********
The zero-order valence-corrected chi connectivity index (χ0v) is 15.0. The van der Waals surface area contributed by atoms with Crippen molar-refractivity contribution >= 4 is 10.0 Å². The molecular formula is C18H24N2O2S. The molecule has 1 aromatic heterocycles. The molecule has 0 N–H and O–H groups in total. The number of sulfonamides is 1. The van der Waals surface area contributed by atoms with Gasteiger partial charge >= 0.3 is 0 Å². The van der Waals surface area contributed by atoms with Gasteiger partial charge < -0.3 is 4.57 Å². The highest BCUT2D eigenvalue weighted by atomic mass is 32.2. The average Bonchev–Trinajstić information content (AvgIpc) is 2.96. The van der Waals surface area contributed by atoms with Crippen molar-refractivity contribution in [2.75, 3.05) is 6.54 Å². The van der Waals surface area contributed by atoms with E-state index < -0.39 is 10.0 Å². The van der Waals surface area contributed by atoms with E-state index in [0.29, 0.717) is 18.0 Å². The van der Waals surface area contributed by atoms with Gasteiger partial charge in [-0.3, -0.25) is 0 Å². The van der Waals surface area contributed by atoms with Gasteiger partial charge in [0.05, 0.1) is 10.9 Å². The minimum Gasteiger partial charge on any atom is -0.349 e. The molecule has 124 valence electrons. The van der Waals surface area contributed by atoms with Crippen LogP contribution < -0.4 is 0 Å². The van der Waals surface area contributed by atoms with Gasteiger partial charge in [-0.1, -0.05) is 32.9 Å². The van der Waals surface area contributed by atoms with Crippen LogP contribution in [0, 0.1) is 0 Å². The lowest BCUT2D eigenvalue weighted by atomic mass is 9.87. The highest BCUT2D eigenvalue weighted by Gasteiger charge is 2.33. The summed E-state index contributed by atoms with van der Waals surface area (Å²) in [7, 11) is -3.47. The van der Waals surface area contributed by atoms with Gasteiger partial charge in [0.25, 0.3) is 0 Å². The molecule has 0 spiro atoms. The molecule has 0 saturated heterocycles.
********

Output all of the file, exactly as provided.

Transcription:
The zero-order valence-corrected chi connectivity index (χ0v) is 15.0. The van der Waals surface area contributed by atoms with Crippen molar-refractivity contribution >= 4 is 10.0 Å². The molecular formula is C18H24N2O2S. The molecule has 1 aromatic heterocycles. The molecule has 0 N–H and O–H groups in total. The number of sulfonamides is 1. The van der Waals surface area contributed by atoms with Gasteiger partial charge >= 0.3 is 0 Å². The van der Waals surface area contributed by atoms with Gasteiger partial charge < -0.3 is 4.57 Å². The highest BCUT2D eigenvalue weighted by atomic mass is 32.2. The average Bonchev–Trinajstić information content (AvgIpc) is 2.96. The van der Waals surface area contributed by atoms with Crippen molar-refractivity contribution in [2.75, 3.05) is 6.54 Å². The van der Waals surface area contributed by atoms with E-state index < -0.39 is 10.0 Å². The van der Waals surface area contributed by atoms with E-state index in [0.29, 0.717) is 18.0 Å². The van der Waals surface area contributed by atoms with Gasteiger partial charge in [-0.3, -0.25) is 0 Å². The van der Waals surface area contributed by atoms with Gasteiger partial charge in [0.05, 0.1) is 10.9 Å². The minimum Gasteiger partial charge on any atom is -0.349 e. The molecule has 124 valence electrons. The van der Waals surface area contributed by atoms with Crippen LogP contribution < -0.4 is 0 Å². The van der Waals surface area contributed by atoms with Gasteiger partial charge in [-0.1, -0.05) is 32.9 Å². The van der Waals surface area contributed by atoms with Crippen LogP contribution in [0, 0.1) is 0 Å². The lowest BCUT2D eigenvalue weighted by atomic mass is 9.87. The highest BCUT2D eigenvalue weighted by Gasteiger charge is 2.33. The summed E-state index contributed by atoms with van der Waals surface area (Å²) in [7, 11) is -3.47. The van der Waals surface area contributed by atoms with Gasteiger partial charge in [0.25, 0.3) is 0 Å². The molecule has 0 spiro atoms. The molecule has 0 saturated heterocycles.